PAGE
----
Naga issue: Nagaland’s neighbours on edge

Peace talks will conclude by October 31.

October 24, 2019 12:00 am | Updated 12:24 pm IST - GUWAHATI

Prime Minister Narendra Modi at the signing ceremony of a peace accord with the NSCN (IM) in New Delhi on August 3, 2015. Photo: PIB

Prime Minister Narendra Modi at the signing ceremony of a peace accord with the NSCN (IM) in New Delhi on August 3, 2015. Photo: PIB

Nagaland’s neighbours in the northeast — Arunachal Pradesh, Assam and Manipur — are on edge with the “deadline” for settling the Naga political issue drawing near.

Nagaland Governor R.N. Ravi, also the interlocutor for the Naga issue, had in a statement said that the peace talks would conclude by October 31.

Representatives of the Centre, the Isak-Muivah faction of the National Socialist Council of Nagaland (NSCN-IM) and other Naga stakeholders are expected to meet for a final push in New Delhi on Thursday.

‘No compromise’

The governments and civil society organisations in Arunachal Pradesh, Assam and Manipur have made it clear that they would not compromise on their territorial integrity.

Though the contents of the Framework Agreement signed with the NSCN-IM in August 2015 are not known, Nagaland’s neighbours have been wary of the outfit’s demand for Nagalim or Greater Nagaland that would entail redrawing of boundaries to bring all Naga-inhabited areas in the northeast under one administrative umbrella.

There have been indications that the NSCN-IM has dropped this demand, but its insistence on a separate “Naga national flag” and “Naga Yezabo (Constitution)” has raised fears about a Nagalim-like arrangement in some form or the other.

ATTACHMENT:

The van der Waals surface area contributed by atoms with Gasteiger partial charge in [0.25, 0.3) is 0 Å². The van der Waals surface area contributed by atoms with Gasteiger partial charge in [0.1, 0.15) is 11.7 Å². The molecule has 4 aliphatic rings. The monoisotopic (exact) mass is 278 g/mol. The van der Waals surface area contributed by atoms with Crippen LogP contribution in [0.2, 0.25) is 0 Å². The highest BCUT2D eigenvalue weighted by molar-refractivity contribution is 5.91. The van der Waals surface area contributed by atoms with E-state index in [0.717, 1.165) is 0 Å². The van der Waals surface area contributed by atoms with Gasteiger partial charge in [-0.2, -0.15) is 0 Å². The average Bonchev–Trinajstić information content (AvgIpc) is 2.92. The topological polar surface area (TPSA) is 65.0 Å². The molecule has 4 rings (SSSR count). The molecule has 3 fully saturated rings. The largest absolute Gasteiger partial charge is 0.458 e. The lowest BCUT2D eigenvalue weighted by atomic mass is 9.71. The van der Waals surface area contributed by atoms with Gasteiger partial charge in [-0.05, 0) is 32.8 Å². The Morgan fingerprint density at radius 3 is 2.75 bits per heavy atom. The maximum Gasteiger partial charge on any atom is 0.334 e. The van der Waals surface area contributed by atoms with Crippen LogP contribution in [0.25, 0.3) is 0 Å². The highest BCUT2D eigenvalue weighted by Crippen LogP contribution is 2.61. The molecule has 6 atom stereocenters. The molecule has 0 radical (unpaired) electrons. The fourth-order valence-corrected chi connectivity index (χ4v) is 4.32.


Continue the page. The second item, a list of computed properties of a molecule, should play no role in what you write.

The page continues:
The map of Nagalim, released by NSCN-IM a few years ago, spreads over 1,03,473 sq km beyond the 16,527 sq km area of Nagaland.

It includes the Anjaw, Changlang, Lohit, Longding, Namsai and Tirap districts of Arunachal Pradesh; Dima Hasao and Karbi Anglong districts and parts of Dibrugarh, Golaghat, Jorhat, Sivasagar and Tinsukia districts in Assam; and Chandel, Kamjong, Kangpokpi, Senapati, Tamenglong, Tengnoupal and Ukhrul districts of Manipur.

“Five civil society organisations have come together to take up pre-emptive measures together as we suspect the final solution may disintegrate or pave the way for the disintegration of Manipur,” said Sunil Karam, the coordinator of the newly formed Coordinating Committee on Manipur Integrity.

Manipur protests

Manipur had erupted in violent protests in June 2001 when the Centre had extended the scope of the ceasefire with the NSCN-IM from the confines of Nagaland to other parts of the northeast.

Top News Today

Sign in to unlock member-only benefits!
  • Access 10 free stories every month
  • Save stories to read later
  • Access to comment on every story
  • Sign-up/manage your newsletter subscriptions with a single click
  • Get notified by email for early access to discounts & offers on our products
Sign in


Comments have to be in English, and in full sentences. They cannot be abusive or personal. Please abide by our community guidelines for posting your comments.

We have migrated to a new commenting platform. If you are already a registered user of The Hindu and logged in, you may continue to engage with our articles. If you do not have an account please register and login to post comments. Users can access their older comments by logging into their accounts on Vuukle.